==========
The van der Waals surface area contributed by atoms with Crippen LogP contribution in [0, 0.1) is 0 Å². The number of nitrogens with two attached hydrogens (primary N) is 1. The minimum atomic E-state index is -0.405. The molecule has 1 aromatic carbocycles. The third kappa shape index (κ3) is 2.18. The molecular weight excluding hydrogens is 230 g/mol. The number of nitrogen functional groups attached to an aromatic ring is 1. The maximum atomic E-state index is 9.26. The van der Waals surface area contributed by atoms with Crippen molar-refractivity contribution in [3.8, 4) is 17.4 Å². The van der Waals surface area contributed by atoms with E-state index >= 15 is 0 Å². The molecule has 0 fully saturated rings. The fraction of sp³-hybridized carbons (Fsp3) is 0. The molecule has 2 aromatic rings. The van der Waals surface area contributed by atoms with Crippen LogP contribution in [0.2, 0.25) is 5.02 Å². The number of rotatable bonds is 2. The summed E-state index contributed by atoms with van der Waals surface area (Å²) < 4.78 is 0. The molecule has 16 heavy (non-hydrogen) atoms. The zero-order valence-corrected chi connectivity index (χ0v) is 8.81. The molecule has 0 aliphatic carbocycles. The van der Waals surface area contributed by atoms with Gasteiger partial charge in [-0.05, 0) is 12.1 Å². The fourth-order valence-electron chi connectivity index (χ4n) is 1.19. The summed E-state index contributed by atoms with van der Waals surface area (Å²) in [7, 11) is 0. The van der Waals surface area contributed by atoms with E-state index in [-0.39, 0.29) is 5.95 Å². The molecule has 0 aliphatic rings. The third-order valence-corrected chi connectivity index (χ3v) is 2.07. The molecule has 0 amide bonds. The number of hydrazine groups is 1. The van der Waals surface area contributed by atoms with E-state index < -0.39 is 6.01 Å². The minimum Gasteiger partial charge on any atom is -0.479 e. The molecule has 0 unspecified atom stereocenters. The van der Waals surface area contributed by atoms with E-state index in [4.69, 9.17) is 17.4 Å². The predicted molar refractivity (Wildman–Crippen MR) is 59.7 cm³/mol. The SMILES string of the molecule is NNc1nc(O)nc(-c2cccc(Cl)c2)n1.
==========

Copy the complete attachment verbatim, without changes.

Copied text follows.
The van der Waals surface area contributed by atoms with Crippen LogP contribution in [0, 0.1) is 0 Å². The number of nitrogens with two attached hydrogens (primary N) is 1. The minimum atomic E-state index is -0.405. The molecule has 1 aromatic carbocycles. The third kappa shape index (κ3) is 2.18. The molecular weight excluding hydrogens is 230 g/mol. The number of nitrogen functional groups attached to an aromatic ring is 1. The maximum atomic E-state index is 9.26. The van der Waals surface area contributed by atoms with Crippen molar-refractivity contribution in [3.8, 4) is 17.4 Å². The van der Waals surface area contributed by atoms with E-state index >= 15 is 0 Å². The molecule has 0 fully saturated rings. The fraction of sp³-hybridized carbons (Fsp3) is 0. The molecule has 2 aromatic rings. The van der Waals surface area contributed by atoms with Crippen LogP contribution in [0.2, 0.25) is 5.02 Å². The number of rotatable bonds is 2. The summed E-state index contributed by atoms with van der Waals surface area (Å²) < 4.78 is 0. The molecule has 16 heavy (non-hydrogen) atoms. The zero-order valence-corrected chi connectivity index (χ0v) is 8.81. The molecule has 0 aliphatic carbocycles. The van der Waals surface area contributed by atoms with Gasteiger partial charge in [-0.05, 0) is 12.1 Å². The fourth-order valence-electron chi connectivity index (χ4n) is 1.19. The summed E-state index contributed by atoms with van der Waals surface area (Å²) in [7, 11) is 0. The van der Waals surface area contributed by atoms with E-state index in [-0.39, 0.29) is 5.95 Å². The molecule has 0 aliphatic rings. The third-order valence-corrected chi connectivity index (χ3v) is 2.07. The molecule has 0 amide bonds. The number of hydrazine groups is 1. The van der Waals surface area contributed by atoms with E-state index < -0.39 is 6.01 Å². The minimum Gasteiger partial charge on any atom is -0.479 e. The molecule has 0 unspecified atom stereocenters. The van der Waals surface area contributed by atoms with E-state index in [4.69, 9.17) is 17.4 Å². The predicted molar refractivity (Wildman–Crippen MR) is 59.7 cm³/mol. The SMILES string of the molecule is NNc1nc(O)nc(-c2cccc(Cl)c2)n1.